100 Women, 100 Stories: Leigh Bowe

Kate Seabury
100 Women, 100 Stories
6 min readMar 9, 2017

Where do you live? Frisco, CO

What is your profession? Family Nurse Practitioner

How did you get into health care and what was your path leading up to this? I always knew I wanted to go into health care and work with people. I was most interested in acute and emergency care. While I was in high school and thinking about college, I was interested in becoming a paramedic or a physician’s assistant. At a university tour, I happened to stop by the Army ROTC booth where the savvy recruiter, Captain Bass, talked me into considering taking a nursing path (the Army was rather desperate for nurses at that time). I was not opposed to a full scholarship to a private university, so I applied and was surprised when I was the recipient of an Army ROTC scholarship.

I was conflicted during school as a hippy who was a fan of non-violence, while at the same time as I was learning to use a machine gun and lead troops in combat. I stuck with it and upon graduation, started working as an emergency room nurse in an Army trauma center in El Paso, Texas. Shortly thereafter, I volunteered to spend a year working in Baghdad, Iraq in the emergency room. It was 2005–2006 and we were very busy seeing patients wounded in combat. I gained a wealth of trauma experience and confidence in that environment, and I met my husband to be. It was an overwhelmingly positive experience for me. I never used my weapon for any sort of violence against another person (although I may have used the butt of the M16 to exterminate a pesky rat in my quarters one night). The patients we cared for were primarily Iraqi nationals, often children, and I felt like I was really making a difference helping people in desperate need of life-saving care.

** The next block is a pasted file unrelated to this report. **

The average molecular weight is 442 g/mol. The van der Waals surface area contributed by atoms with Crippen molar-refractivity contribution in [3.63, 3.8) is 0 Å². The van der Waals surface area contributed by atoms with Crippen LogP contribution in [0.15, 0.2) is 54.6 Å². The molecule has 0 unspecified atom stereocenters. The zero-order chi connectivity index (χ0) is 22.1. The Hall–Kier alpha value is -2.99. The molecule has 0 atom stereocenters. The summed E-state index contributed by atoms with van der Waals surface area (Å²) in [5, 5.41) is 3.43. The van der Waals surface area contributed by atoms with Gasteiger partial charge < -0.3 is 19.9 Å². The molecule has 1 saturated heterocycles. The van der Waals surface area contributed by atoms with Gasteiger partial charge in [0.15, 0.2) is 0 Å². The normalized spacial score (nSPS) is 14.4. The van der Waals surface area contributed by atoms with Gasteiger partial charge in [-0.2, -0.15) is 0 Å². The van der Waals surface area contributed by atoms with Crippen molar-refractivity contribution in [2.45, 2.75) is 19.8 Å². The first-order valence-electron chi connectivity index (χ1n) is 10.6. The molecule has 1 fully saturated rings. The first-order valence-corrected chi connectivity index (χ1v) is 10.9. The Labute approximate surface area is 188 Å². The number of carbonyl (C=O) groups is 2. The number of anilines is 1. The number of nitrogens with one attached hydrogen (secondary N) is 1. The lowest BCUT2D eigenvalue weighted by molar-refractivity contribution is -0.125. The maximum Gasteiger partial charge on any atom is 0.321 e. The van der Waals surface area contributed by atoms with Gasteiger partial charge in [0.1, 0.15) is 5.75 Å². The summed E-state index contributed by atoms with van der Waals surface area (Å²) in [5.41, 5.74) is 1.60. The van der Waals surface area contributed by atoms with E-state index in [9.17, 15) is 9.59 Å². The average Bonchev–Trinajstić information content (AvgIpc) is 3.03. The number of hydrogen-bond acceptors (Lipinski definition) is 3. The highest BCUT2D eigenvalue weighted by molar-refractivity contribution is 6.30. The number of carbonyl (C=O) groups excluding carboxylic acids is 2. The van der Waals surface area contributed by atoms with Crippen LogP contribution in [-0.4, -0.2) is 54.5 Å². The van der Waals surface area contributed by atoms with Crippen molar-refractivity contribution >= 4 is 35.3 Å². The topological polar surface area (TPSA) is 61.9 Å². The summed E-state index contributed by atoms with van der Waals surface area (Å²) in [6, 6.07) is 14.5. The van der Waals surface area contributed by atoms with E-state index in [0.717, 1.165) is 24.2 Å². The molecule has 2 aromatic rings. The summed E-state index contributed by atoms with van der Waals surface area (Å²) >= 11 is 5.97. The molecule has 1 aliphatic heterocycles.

After returning to the US, I was relocated to Tacoma, Washington where I worked in another busy trauma center emergency room. Living in the Pacific Northwest, I learned to love mountain biking, which has become a passion for me and I currently race mountain bikes professionally when I’m not busy being a nurse practitioner. I lived in Tacoma for a year and a half before finishing my active duty obligation and joining the Army Reserves.

With my new found freedom, I took some time off to focus on outdoor pursuits including mountain biking, rock climbing and skiing. I landed in Colorado and, on a whim, decided to apply to the nurse practitioner program at University of Colorado Denver. I wanted more autonomy and to have a larger impact on the health of my patients. The FNP program was fairly competitive, but I was a given preference coming right out of the Army, so I was accepted.